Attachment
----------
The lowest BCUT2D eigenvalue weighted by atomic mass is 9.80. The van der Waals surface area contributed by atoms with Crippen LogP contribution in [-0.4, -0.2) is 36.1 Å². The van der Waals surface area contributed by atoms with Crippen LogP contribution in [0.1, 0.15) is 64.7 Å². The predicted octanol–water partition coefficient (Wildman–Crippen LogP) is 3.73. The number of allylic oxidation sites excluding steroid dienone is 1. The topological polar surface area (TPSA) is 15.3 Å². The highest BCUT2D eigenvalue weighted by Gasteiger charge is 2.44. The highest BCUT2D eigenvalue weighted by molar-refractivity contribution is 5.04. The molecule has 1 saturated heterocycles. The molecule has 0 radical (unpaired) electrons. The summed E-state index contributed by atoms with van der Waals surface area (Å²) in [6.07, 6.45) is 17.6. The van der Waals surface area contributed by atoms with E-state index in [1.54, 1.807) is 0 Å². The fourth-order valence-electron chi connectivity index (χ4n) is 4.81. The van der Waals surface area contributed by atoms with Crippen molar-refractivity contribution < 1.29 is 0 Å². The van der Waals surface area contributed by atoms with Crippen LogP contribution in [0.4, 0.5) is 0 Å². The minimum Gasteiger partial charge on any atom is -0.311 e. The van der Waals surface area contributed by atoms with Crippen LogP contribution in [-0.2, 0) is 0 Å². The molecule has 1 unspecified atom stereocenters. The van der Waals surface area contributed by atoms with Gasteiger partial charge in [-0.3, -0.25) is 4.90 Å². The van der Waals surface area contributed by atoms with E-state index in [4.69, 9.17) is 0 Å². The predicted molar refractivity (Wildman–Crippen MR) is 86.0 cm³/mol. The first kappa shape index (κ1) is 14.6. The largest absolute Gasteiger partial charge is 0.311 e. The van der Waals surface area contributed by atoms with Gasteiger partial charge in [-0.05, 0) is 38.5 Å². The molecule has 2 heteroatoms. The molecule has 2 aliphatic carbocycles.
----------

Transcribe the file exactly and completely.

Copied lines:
The lowest BCUT2D eigenvalue weighted by atomic mass is 9.80. The van der Waals surface area contributed by atoms with Crippen LogP contribution in [-0.4, -0.2) is 36.1 Å². The van der Waals surface area contributed by atoms with Crippen LogP contribution in [0.1, 0.15) is 64.7 Å². The predicted octanol–water partition coefficient (Wildman–Crippen LogP) is 3.73. The number of allylic oxidation sites excluding steroid dienone is 1. The topological polar surface area (TPSA) is 15.3 Å². The highest BCUT2D eigenvalue weighted by Gasteiger charge is 2.44. The highest BCUT2D eigenvalue weighted by molar-refractivity contribution is 5.04. The molecule has 1 saturated heterocycles. The molecule has 0 radical (unpaired) electrons. The summed E-state index contributed by atoms with van der Waals surface area (Å²) in [6.07, 6.45) is 17.6. The van der Waals surface area contributed by atoms with E-state index in [1.54, 1.807) is 0 Å². The fourth-order valence-electron chi connectivity index (χ4n) is 4.81. The van der Waals surface area contributed by atoms with Crippen molar-refractivity contribution < 1.29 is 0 Å². The van der Waals surface area contributed by atoms with Crippen LogP contribution in [0.4, 0.5) is 0 Å². The minimum Gasteiger partial charge on any atom is -0.311 e. The van der Waals surface area contributed by atoms with Crippen LogP contribution in [-0.2, 0) is 0 Å². The molecule has 1 unspecified atom stereocenters. The van der Waals surface area contributed by atoms with Gasteiger partial charge in [-0.3, -0.25) is 4.90 Å². The van der Waals surface area contributed by atoms with E-state index in [4.69, 9.17) is 0 Å². The predicted molar refractivity (Wildman–Crippen MR) is 86.0 cm³/mol. The first kappa shape index (κ1) is 14.6. The largest absolute Gasteiger partial charge is 0.311 e. The van der Waals surface area contributed by atoms with Gasteiger partial charge in [-0.05, 0) is 38.5 Å². The molecule has 2 heteroatoms. The molecule has 2 aliphatic carbocycles.